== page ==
You also addressed chivalry in one of your comments and that feminism has killed chivalry because it went against masculinity in some way. I have seen what you’re refering to, unfortunately, but I have also noticed something else. Many guys cop out of being just kind and respectful to women and say, “Hey, I don’t need to do anything for you. There’s equality now. You do it. You call me and pursue me and pay for me.” Then they don’t do anything in the relationship. I chalk this up to two things: immaturity and laziness. Many of these guys also don’t really work and don’t really want to grow and be adults, either. This tends to be their excuse. If feminism did reject chivalry, I can understand. I’m sure that there are women who felt that men were domineering over them with feminism. The reason for this might be simple. A lot of men would be chivalrous to women with the aim of getting them into bed, like somehow buying a woman dinner meant should would go home with him. There are men that believe such things and that might be their only goal in being chivalrous, which is sad and makes all men look bad. I’m absolutely certain that you’re not like that, among many other good guys. I would say that for chivalry, isn’t it sometimes nice not to have to do everything? Isn’t it nice sometimes to be pursued? Yes, it is. But much of society has said that women who pursue are desperate and needy and you don’t want that. So men tend to ignore the signals when a woman is pursuing. It might best to just be respectful of each other and learn to read some body language or take a good compliment. But as far as chivalry goes, there are women who do appreciate it and are feminists. I’m one of them. 🙂 Just saying. 😉

Lastly, I would also to discuss counter-feminism and how that affects women and men. The idea that women no longer need feminism is strange to me. There are still women in the world who are not allowed to attend school. Rape culture is still prevelant in so many parts of the world, including the United States and Europe. Many women are still shamed for wanting to have a career instead of getting married and having kids. Many women are shame for wanting to get married and have kids instead of having a career. Men are abused as well. When I hear it from women in the United States (usually college-educated women, strangely enough), this is what pops into my mind.

Women renounce feminism

I think something like: “Really? It’s responsible for a plethora of choices in your life. Really?”

I really believe that the whole idea that feminism is bad and, dare I say, sinful is probably caused by all the negative images and actions of a group of feminists who treat men badly and say they are the cause of all problems in the world. That’s wrong. It is. There’s not getting around it. That’s just wrong. And it’s not feminism. It’s hypocrisy. I also think the other reason feminism is considered a bad thing in the modern world is for a simple fact that often goes unmentioned: society does not really like it when women stand up for themselves and have a voice. These voices go against the norm. Just like the voices of others who have experienced prejudice and oppression, the majority doesn’t want to listen to them. When women stand up for themselves, society tells us that they are out of control, making a scene, over-emotional, exagerating, or on their periods. When men do it, people tend to say they are whipped, or they just listen. The norms need to change in order to help both genders.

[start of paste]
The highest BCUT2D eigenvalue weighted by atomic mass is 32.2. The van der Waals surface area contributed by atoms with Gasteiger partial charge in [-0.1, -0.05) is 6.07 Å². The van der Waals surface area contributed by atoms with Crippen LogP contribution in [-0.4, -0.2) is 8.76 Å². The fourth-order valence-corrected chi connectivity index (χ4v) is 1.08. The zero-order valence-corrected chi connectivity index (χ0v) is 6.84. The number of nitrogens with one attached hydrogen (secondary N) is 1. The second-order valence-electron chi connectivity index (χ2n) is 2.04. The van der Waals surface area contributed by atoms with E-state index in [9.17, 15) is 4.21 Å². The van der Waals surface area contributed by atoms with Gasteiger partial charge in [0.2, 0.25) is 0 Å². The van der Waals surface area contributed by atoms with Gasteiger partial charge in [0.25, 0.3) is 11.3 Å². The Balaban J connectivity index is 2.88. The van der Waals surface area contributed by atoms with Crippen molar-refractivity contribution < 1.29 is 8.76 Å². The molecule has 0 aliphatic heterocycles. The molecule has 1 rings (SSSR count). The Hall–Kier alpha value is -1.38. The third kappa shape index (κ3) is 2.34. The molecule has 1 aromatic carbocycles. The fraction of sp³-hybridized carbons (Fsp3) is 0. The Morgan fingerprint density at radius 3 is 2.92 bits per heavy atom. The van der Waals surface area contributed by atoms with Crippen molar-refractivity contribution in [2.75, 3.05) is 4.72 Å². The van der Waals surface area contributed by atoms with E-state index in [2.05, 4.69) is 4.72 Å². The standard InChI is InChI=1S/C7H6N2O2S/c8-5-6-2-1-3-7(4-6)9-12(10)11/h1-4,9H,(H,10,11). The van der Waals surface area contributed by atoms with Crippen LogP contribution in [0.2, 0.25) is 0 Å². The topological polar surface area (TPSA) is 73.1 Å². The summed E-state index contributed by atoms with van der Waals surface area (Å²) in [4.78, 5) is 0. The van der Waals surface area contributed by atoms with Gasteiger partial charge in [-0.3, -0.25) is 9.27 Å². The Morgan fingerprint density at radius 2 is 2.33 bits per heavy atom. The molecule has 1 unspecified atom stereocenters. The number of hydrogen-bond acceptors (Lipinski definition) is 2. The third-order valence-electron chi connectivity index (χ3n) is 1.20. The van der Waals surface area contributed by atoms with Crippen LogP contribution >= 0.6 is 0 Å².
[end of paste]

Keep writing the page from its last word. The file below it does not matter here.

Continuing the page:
I was going to include some of those “I need feminism because pictures,” so I did that and took a few of my own.

i-need-feminism-because-i-am-blind-without-it-L-vvswRr Feminism-4

IMG_20140921_193033389  IMG_20140921_193302880

So there you have it, Bram. That is feminism. I truly hope I have been able to shed some light on a much bigger picture. I also hope that at the end of this (very long) blog post, you understand more of why I believe we still need feminism, for both women and men.

I would also like to add that I used figures from the US because I wasn’t sure where to look for figures in Europe, though I would be interested in seeing any if you know where to look. You may check all sources below in the works cited section.

I have no idea what this post may do, but I also hope that at the end of this, you and I will still be on good terms.

Best regards,

MZimmerman

Works Cited

  1. Goldstein 1982, p.92.Goldstein, L (1982). “Early Feminist Themes in French Utopian Socialism: The St.-Simonians and Fourier”, Journal of the History of Ideas, vol.43, No. 1.
  2. Mina Kruseman in a letter to Alexandre Dumas – in: Maria Grever, Strijd tegen de stilte. Johanna Naber (1859–1941) en de vrouwenstem in geschiedenis (Hilversum 1994) ISBN 90-6550-395-1, page 31.
  3. Offen, Karen. “Les origines des mots ‘feminisme’ et ‘feministe'”. Revue d’histoire moderne et contemporaine. July–September 1987 34: 492-496.
  4. Oxford English Dictionary. Accessed 21 September 2014. http://www.oxforddictionaries.com/us/definition/american_english/feminism
  5. Everdayfeminism.com. Accessed 21 September 2014. http://everydayfeminism.com/about-ef/our-vision/
  6. http://bossip.com/698648/race-matters-study-claims-white-men-are-more-likely-to-commit-mass-murders-than-blacks-or-any-other-racial-group/
  7. Follman, Mark; Aronsen, Gavin; and Pan, Deanna. May 24, 2014. “A Guide to Mass Shootings in America.” Accessed 21 September 2014.http://www.motherjones.com/politics/2012/07/mass-shootings-map?page=2
  8. “Get the Facts and Figures.” http://www.thehotline.org/resources/statistics/
  9. Campbell, Denis (5 September 2010). “More than 40% of domestic violence victims are male, report reveals” . The Guardian. Accessed 21 September 2014.
  10. Poeler, A. viralwomen.com. Accessed 21 September 2014. http://viralwomen.com/post/amy_poehler_on_women_renounce_feminism
Advertisements